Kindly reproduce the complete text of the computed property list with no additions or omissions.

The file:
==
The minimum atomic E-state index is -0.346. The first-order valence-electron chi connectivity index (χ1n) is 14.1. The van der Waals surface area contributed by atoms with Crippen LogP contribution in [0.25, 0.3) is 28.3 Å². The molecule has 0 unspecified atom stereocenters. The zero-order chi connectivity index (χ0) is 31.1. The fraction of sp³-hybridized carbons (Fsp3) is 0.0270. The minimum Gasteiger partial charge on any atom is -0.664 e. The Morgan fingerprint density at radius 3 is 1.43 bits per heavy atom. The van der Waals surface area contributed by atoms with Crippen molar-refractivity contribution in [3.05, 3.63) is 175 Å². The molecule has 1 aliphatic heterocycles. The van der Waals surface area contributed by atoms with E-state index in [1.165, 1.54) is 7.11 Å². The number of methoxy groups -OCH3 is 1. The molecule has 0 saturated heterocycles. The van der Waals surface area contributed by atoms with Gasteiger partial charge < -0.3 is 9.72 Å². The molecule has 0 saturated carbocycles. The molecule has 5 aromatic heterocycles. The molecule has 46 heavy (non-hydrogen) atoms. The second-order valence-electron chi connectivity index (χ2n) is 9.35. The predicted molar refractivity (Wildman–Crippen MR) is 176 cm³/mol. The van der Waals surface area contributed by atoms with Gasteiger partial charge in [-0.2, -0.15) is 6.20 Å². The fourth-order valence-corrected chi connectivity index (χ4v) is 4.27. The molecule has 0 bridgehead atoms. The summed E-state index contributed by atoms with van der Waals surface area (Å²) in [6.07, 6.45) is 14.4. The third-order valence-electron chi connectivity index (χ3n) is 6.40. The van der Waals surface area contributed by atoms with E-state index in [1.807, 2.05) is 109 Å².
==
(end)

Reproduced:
The minimum atomic E-state index is -0.346. The first-order valence-electron chi connectivity index (χ1n) is 14.1. The van der Waals surface area contributed by atoms with Crippen LogP contribution in [0.25, 0.3) is 28.3 Å². The molecule has 0 unspecified atom stereocenters. The zero-order chi connectivity index (χ0) is 31.1. The fraction of sp³-hybridized carbons (Fsp3) is 0.0270. The minimum Gasteiger partial charge on any atom is -0.664 e. The Morgan fingerprint density at radius 3 is 1.43 bits per heavy atom. The van der Waals surface area contributed by atoms with Crippen molar-refractivity contribution in [3.05, 3.63) is 175 Å². The molecule has 1 aliphatic heterocycles. The van der Waals surface area contributed by atoms with E-state index in [1.165, 1.54) is 7.11 Å². The number of methoxy groups -OCH3 is 1. The molecule has 0 saturated heterocycles. The van der Waals surface area contributed by atoms with Gasteiger partial charge < -0.3 is 9.72 Å². The molecule has 0 saturated carbocycles. The molecule has 5 aromatic heterocycles. The molecule has 46 heavy (non-hydrogen) atoms. The second-order valence-electron chi connectivity index (χ2n) is 9.35. The predicted molar refractivity (Wildman–Crippen MR) is 176 cm³/mol. The van der Waals surface area contributed by atoms with Gasteiger partial charge in [-0.2, -0.15) is 6.20 Å². The fourth-order valence-corrected chi connectivity index (χ4v) is 4.27. The molecule has 0 bridgehead atoms. The summed E-state index contributed by atoms with van der Waals surface area (Å²) in [6.07, 6.45) is 14.4. The third-order valence-electron chi connectivity index (χ3n) is 6.40. The van der Waals surface area contributed by atoms with E-state index in [1.807, 2.05) is 109 Å².